Families of Children with Special Needs Face Additional Challenges During Quarantine | News from the FIU
By Rumi Agarwal, candidate doctorate, Health Promotion and Disease Prevention, Robert Stempel College of Public Health and Social Work
Since the schools closed for in-person learning in mid-March, my many WhatsApp discussion groups have been buzzing with moms wondering, “What are the schools planning to do?” “Do you plan to send your child away in the fall?” And by voicing concerns like “I’m having a hard time keeping my child busy and off the screen.” “I’m afraid my child is late this year.” As a parent, I share their plight and that of many other parents and caregivers across the country.
The COVID-19 pandemic has called into question the way we manage our professional, academic and social obligations. For families with a child with intellectual and developmental disabilities (IDD), the pandemic has added an additional level of challenge: ensuring that the child’s unique learning needs are met by caregivers who are not necessarily trained or prepared to provide academic support.
Being in a physical classroom in a school setting offers many benefits for students with IDD. It offers much needed structure and routine, clear boundaries, an opportunity for socialization and independence, and academic support aligned with the needs of each student.
With the likelihood of virtual classrooms for most students in the coming school year, it is imperative that we think about strategies that allow us to support our child and prevent COVID Slide. Similar to the “summer slide,” this is a phenomenon where students demonstrate decreased learning as a result of the summer break or, in this case, circumstances brought on by the pandemic.
What can families of children with IDD do to cope with the COVID slide? The most important thing right now is to work with your child to create a realistic structure that catches their interest and keeps them engaged, creative, involved, and continually learning. Based on my own research and a recent item which offers advice to families of children with autism, here are some suggestions for starting a family.
- Contact your child’s teachers, programs, and therapists to see if they have recommendations based on your child’s specific needs; ask the school if they can change the learning mechanism – maybe you know, from the virtual switch from March to June, that sitting in front of a classroom live via Zoom will not hold the interest your child; look for a tutor to create a formal school program at home – we all know that children listen to other adults better than their parents.
- Explore the educational apps that can be incorporated into the daily schedule.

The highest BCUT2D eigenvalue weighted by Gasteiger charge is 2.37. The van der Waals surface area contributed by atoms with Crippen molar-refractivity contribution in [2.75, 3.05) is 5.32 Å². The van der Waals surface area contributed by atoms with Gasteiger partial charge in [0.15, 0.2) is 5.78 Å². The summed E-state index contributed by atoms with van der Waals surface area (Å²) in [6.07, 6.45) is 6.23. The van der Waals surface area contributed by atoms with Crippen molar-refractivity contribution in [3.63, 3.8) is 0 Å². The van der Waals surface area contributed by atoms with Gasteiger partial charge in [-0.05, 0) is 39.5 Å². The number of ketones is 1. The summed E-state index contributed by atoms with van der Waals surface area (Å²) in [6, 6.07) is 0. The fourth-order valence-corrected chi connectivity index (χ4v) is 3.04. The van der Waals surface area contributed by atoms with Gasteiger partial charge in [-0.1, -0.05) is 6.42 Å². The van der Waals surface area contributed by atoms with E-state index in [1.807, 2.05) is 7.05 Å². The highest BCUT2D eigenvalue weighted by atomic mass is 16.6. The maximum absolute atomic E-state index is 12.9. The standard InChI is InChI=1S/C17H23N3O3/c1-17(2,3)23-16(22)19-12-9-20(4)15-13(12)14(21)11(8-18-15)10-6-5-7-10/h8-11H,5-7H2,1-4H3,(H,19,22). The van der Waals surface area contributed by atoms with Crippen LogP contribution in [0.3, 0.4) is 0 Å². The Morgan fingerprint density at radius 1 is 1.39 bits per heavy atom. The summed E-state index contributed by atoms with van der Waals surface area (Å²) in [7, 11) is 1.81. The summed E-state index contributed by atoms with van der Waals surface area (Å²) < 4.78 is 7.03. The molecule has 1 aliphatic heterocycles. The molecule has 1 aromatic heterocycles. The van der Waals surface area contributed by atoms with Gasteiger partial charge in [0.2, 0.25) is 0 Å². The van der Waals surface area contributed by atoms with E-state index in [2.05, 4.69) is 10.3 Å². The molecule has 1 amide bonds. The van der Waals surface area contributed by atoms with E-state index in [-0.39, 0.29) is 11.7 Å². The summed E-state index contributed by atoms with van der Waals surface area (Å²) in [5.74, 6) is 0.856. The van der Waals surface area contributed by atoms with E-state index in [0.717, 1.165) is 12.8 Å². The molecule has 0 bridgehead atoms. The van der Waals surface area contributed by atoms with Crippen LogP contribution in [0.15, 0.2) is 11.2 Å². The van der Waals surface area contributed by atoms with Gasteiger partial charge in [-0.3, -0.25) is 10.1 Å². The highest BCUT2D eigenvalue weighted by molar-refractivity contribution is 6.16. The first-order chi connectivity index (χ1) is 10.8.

- Check to see if existing mentors for transitional age children or adults can continue to register once a week to provide support and guidance.
- Schedule virtual time with grandparents where they can take turns reading a book or playing virtual games with each other like Ludo. It’s a win-win because older family members also face loneliness and would appreciate the connection!
- Make family walks and meals a fun learning time, think “Can you make five equal piles with the peas on your plate?” “What are the numbers in this mailbox for?” “What do you see in the clouds?” then make a story with that picture being the main character.
In addition to academic growth, use this time to develop independent living skills, which are equally important for holistic development.
- Take a walk and teach your kid to cross the street and navigate the neighborhood using a map app on a phone.
- Create a daily schedule together with your child that includes both academic and independent activities. Design slots for basic grooming, tasks (like helping with meal preparation, sorting or laundry based on age), creative time, physical activity, and tasks such as schoolwork.
- Consider recording a video of your child doing each daily activity as a reminder of the sequence of steps and as a memorable achievement.
Finally, screen time is inevitable (and we need to stop feeling guilty about it!), But you can establish screen time as a privilege when all other required activities are completed. Teach your child how to set an alarm on a device like Alexa to prompt them to switch from screen time to the next activity.
Returning to school in the fall will be a new experience for all of us, regardless of the context. As parents and guardians, we need to think about how we can support our children, especially those with special learning needs. However, it is equally important to remember that you are their parent first, and then a teacher. If you lose patience, remember to take a step back and nurture the parent-child relationship. Maybe we can all use our focus groups with mothers to express ourselves a bit and share strategies that support learning in the classroom age at home.